“Researchers have also reported faulty biomechanics and plantar fasciitis in subjects with a higher-arched foot.16–18 A higher-arched foot lacks the mobility needed to assist in absorbing ground reaction forces. Consequently, its inability to dissipate the forces from heel strike to midstance increases the load applied to the plantar fascia, much like a stretch on a bowstring.4
“A review of the literature reveals that a person displaying either a lower- or higher-arched foot can experience plantar fasciitis. Patients with lower arches have conditions resulting from too much motion, whereas patients with higher arches have conditions resulting from too little motion.4,16,19 Therefore, people with different foot types experience plantar fascia pain resulting from different biomechanical stresses.”
(The article is thorough and informative about foot mechanics. If you’re a runner suffering from foot problems, a running coach, or a clinician who treats these issues then I think it could be valuable to you.)
Exercises that helped
- I foam rolled the calf. You probably know how to do that. If not, look on Youtube.
- Band eversion/dorsiflexion: It’s one of the exercises discussed here. I did and continue to do the exercise with very high reps. It looks like this:
- Bent-knee heel raises: I used high reps but there is probably benefit to using heavier weight with fewer reps. There are machines for this exercise at many gyms. I don’t have access to such a machine so I did it by stacking up some sandbags under the front of my foot and putting a dumbbell on my knee. I worked to high exertion for several sets:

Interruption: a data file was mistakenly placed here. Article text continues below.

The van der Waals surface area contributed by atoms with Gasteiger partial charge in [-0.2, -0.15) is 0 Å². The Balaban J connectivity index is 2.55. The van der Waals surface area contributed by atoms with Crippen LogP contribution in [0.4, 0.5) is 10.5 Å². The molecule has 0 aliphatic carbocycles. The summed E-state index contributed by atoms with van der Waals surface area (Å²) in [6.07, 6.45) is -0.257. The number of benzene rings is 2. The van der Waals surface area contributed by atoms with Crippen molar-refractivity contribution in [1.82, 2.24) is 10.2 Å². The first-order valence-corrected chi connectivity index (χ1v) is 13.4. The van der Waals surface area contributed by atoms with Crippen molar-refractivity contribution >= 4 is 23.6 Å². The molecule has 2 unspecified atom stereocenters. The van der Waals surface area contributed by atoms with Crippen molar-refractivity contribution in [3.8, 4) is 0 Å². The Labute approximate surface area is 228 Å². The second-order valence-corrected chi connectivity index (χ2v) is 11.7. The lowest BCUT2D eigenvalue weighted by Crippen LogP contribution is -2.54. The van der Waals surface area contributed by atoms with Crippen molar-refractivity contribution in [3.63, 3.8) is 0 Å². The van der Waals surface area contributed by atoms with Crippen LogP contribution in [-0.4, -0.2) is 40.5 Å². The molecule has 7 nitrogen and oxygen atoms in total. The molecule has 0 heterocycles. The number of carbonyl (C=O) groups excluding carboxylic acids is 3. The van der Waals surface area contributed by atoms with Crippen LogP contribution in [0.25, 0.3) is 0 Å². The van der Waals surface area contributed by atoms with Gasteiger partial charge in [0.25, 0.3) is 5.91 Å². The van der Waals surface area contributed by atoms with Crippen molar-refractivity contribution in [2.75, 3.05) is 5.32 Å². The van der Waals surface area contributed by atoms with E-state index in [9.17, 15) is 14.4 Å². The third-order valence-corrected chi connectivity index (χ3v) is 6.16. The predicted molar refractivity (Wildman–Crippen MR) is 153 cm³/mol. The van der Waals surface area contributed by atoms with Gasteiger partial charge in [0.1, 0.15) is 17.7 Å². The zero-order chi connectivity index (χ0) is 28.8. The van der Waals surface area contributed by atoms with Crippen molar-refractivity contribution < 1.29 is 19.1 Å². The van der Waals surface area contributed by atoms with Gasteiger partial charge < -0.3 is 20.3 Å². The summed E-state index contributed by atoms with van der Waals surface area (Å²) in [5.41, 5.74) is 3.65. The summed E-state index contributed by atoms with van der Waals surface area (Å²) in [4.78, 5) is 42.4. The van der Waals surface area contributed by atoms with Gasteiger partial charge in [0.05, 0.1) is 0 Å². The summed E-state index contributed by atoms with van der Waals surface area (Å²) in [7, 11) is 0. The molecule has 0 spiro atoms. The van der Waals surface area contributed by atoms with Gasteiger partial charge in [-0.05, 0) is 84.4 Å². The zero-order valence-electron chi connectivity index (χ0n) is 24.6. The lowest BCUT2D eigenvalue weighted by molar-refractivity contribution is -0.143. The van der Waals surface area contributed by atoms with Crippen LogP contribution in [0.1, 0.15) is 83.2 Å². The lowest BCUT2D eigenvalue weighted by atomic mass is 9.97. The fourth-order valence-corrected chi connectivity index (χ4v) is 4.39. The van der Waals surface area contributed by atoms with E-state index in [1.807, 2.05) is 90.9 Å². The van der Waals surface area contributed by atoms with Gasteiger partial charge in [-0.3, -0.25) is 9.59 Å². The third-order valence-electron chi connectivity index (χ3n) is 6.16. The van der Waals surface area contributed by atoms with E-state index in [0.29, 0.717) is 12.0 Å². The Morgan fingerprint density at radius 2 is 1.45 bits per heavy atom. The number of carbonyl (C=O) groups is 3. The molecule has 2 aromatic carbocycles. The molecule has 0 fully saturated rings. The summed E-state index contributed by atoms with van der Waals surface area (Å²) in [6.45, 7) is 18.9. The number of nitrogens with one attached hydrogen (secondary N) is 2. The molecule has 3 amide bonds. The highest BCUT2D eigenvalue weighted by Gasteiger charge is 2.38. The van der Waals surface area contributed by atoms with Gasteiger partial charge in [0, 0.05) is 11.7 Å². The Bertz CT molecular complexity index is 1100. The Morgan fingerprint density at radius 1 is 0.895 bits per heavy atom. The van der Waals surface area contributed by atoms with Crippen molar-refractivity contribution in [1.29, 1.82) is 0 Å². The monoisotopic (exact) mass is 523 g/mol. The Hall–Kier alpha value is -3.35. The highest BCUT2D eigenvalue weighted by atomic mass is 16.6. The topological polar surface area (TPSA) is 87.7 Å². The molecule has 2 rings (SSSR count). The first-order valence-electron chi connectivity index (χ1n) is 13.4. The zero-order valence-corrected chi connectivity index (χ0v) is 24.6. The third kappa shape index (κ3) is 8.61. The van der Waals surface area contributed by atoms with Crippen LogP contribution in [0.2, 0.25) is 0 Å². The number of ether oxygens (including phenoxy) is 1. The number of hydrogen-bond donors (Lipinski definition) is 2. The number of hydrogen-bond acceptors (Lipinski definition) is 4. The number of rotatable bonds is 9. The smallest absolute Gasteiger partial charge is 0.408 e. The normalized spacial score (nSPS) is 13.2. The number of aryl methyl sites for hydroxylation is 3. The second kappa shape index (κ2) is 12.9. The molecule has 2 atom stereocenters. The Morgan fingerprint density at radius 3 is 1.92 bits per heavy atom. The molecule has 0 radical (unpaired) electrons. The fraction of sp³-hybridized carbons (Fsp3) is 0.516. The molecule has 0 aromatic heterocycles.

- Arch mobilizer: It takes time to make changes to tissues so I do this frequently throughout the day.
- Gait check: This is HUGE! In my first meeting with running coach Andrew Simmons of Lifelong Endurance, he noticed several problems with my gait. These were problems seen in the past with my gait.
(This illustrates the immense power of working with a coach. I don’t know what I don’t know and I can’t see what I can’t see—and neither can you! My technique had slipped and I didn’t know it.)
- My ground contact time (or how long my foot was on the ground) was too long. Thus, my feet and lower legs spent a lot of time transmitting stress through my lower leg. That may have been a part of overloading the PT tendon. This long contact time was probably a result of…
- A low-energy gait. My legs weren’t rebounding off of the ground sufficiently and the whole gait cycle was sluggish. Now, as I run, I think of a strong, quick, powerful push into the ground. I drive the leg behind me, and I push the ground behind me.When I run correctly, my foot spends less time on the ground and the tissues spend less time under stress and I’m more efficient. Read How to Run: Running With Proper Biomechanics by Steve Magness for details on running technique including the need for hip extension.
Solving the riddle of the sore left foot has been a prolonged, tricky struggle. Every time I find relief I think I’ve solved the problem only to have some other problem pop up later. That said, I now think I’ve figured it out. I could be wrong. Maybe some of this information will help other runners overcome their foot and ankle troubles too.